Both sides initially sounded optimistic that they could quickly come to an agreement that would pave the way to reopen school buildings for high school students.

After a promising start, however, the talks started to veer into the familiar acrimony that defined union-district relations during the run up to the 2019 teachers’ strike and then again mid-pandemic. Tensions inevitably surfaced publicly: In one bitter 24 hours, the district sent out a press release announcing the tentative high school reopening date and touting progress in the talks. The union countered with a statement criticizing the district for unilaterally putting out the news, noting that no agreement had been reached yet. In turn, the district shot back by sending reporters several emails that showed union President Jesse Sharkey had reviewed and signed off on the press release.

As the reopening date neared and teachers began to refuse to report to classrooms, there was increasing pressure on both sides to make a deal.

According to the tentative agreement shared Thursday, the district agreed to ensure that students and families in the top fifth of Chicago communities most vulnerable to COVID-19 could access vaccines, and use district-run clinics to help make it happen. Chicago Public Schools also will offer shots at district-run sites to students who are 18 years or older, and work with the union and health department to help students and their families access vaccine opportunities through informational flyers.

More broadly, the agreement promises that the union, district and health department will collaborate to develop a student and family vaccination program that could include giving information about special vaccination times and sign-up codes.

The union wanted school officials to agree that teachers who have no in-person students can work remotely — the district ultimately said that teachers could request the option from their principals.

Working remotely on Wednesdays, a day all students learn from home, was approved for high school teachers and, conditionally, for elementary and middle school educators. Prekindergarten and some special education teachers have not been given this option.

Employees who were denied child care or household support accommodations can take unpaid, job-protected leave through the end of the year.

The union also asked to limit the number of in-person days for high school students depending on the size of the school. Some high schools with lower enrollment plan to bring back students nearly full time.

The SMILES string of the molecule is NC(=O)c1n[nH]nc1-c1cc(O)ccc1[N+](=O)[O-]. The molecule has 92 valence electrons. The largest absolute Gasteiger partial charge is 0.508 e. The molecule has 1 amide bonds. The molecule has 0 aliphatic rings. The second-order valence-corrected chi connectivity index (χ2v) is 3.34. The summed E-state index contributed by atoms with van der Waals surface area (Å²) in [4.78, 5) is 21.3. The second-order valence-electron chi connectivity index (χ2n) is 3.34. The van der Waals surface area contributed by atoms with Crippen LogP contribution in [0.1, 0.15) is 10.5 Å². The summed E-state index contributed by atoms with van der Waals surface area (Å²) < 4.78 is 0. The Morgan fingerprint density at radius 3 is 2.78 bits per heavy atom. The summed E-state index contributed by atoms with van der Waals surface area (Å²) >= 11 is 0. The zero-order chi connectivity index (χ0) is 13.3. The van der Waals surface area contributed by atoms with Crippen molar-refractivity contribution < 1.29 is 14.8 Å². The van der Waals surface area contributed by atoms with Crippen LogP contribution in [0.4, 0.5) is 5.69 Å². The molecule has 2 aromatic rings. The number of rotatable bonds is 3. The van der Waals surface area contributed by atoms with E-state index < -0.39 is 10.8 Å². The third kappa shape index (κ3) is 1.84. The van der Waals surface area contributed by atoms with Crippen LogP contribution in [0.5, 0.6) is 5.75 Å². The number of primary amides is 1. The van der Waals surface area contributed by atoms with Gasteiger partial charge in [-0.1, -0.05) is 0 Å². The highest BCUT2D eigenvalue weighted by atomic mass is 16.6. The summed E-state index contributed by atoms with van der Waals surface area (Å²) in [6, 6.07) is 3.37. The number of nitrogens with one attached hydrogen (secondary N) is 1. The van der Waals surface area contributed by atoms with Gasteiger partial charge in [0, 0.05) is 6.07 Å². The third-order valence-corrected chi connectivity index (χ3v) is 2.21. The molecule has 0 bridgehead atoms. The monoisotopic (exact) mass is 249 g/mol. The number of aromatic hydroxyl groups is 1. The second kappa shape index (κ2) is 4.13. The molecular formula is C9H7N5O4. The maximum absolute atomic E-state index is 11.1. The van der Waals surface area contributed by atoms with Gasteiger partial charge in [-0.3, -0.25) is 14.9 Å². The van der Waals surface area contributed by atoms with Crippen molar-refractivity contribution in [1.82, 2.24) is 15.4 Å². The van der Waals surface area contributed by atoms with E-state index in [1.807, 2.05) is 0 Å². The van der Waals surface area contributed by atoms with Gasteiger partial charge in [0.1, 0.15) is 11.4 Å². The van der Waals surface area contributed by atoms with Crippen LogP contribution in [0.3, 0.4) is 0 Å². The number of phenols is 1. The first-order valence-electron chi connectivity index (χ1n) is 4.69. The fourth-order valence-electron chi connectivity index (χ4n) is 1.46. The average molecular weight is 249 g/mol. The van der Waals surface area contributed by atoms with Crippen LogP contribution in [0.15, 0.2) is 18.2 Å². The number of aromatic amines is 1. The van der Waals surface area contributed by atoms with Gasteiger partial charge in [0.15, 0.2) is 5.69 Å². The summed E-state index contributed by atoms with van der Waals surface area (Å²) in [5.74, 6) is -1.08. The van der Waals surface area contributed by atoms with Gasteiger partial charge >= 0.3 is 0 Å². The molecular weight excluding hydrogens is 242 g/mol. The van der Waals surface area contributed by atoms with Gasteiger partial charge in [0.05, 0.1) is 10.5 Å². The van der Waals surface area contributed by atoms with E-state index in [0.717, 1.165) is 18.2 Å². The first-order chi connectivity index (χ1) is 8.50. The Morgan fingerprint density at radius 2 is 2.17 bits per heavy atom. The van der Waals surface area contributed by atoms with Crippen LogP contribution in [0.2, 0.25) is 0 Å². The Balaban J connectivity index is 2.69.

According to the agreement, a principal can request to increase the number of in-person days for students in consultation with their school safety committee. If there is disagreement, a principal can appeal to a district-level safety committee.

The agreement also includes safety procedures for students in art, music, and career and technical education classes; flexibility for schools to shift student schedules as needed; and safety suggestions for hallway passing times at high schools.

What’s Next

Notable, too, are topics of the agreement where the union would engage in “continuous bargaining,” where the union and district continue to discuss an issue even as they move toward an agreement. There is no resolution yet on what simultaneous instruction — the practice of teaching students remotely and in-person — could look like at the high school level.

It’s also not clear how many students will actually return. Fewer students than expected returned when Chicago reopened pre-K classrooms, and later its elementary and middle schools, though officials said more students returned after the initial week.

As the city’s elementary and middle school reopening so far shows, what in-person school actually looks like varies widely school by school. Some schools have brought back in-person learners four days a week, while many have stuck to the district-prescribed two. Some students — the district can’t say how many — are in classrooms that are monitored by an adult, but their primary instructor works from home. Similarly, many decisions about what high school will look like will fall to individual campuses.

Chalkbeat is a nonprofit news site covering educational change in public schools.